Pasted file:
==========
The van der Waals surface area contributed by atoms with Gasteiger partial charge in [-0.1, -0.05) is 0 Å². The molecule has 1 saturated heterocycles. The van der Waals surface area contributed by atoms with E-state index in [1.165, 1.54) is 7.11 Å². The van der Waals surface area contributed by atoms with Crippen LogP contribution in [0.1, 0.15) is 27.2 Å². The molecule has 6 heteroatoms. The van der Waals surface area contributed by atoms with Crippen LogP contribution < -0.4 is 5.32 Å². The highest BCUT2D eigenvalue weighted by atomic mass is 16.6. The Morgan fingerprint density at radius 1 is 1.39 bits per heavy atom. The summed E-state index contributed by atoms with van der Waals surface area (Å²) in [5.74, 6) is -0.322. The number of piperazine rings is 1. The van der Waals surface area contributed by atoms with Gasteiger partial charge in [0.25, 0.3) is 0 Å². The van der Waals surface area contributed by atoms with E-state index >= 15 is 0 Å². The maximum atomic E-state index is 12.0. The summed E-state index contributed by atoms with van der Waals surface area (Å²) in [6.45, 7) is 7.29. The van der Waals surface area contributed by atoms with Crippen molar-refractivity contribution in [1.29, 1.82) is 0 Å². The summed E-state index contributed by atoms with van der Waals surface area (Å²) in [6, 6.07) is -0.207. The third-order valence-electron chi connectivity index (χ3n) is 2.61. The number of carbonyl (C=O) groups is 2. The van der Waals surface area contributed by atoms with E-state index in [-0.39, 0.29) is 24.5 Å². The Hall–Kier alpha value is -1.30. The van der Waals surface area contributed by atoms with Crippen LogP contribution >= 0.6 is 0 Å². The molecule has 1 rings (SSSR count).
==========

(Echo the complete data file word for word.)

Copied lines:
The van der Waals surface area contributed by atoms with Gasteiger partial charge in [-0.1, -0.05) is 0 Å². The molecule has 1 saturated heterocycles. The van der Waals surface area contributed by atoms with E-state index in [1.165, 1.54) is 7.11 Å². The van der Waals surface area contributed by atoms with Crippen LogP contribution in [0.1, 0.15) is 27.2 Å². The molecule has 6 heteroatoms. The van der Waals surface area contributed by atoms with Crippen LogP contribution < -0.4 is 5.32 Å². The highest BCUT2D eigenvalue weighted by atomic mass is 16.6. The Morgan fingerprint density at radius 1 is 1.39 bits per heavy atom. The summed E-state index contributed by atoms with van der Waals surface area (Å²) in [5.74, 6) is -0.322. The number of piperazine rings is 1. The van der Waals surface area contributed by atoms with Gasteiger partial charge in [0.25, 0.3) is 0 Å². The van der Waals surface area contributed by atoms with E-state index >= 15 is 0 Å². The maximum atomic E-state index is 12.0. The summed E-state index contributed by atoms with van der Waals surface area (Å²) in [6.45, 7) is 7.29. The van der Waals surface area contributed by atoms with Crippen molar-refractivity contribution in [1.29, 1.82) is 0 Å². The summed E-state index contributed by atoms with van der Waals surface area (Å²) in [6, 6.07) is -0.207. The third-order valence-electron chi connectivity index (χ3n) is 2.61. The number of carbonyl (C=O) groups is 2. The van der Waals surface area contributed by atoms with E-state index in [-0.39, 0.29) is 24.5 Å². The Hall–Kier alpha value is -1.30. The van der Waals surface area contributed by atoms with Crippen LogP contribution >= 0.6 is 0 Å². The molecule has 1 rings (SSSR count).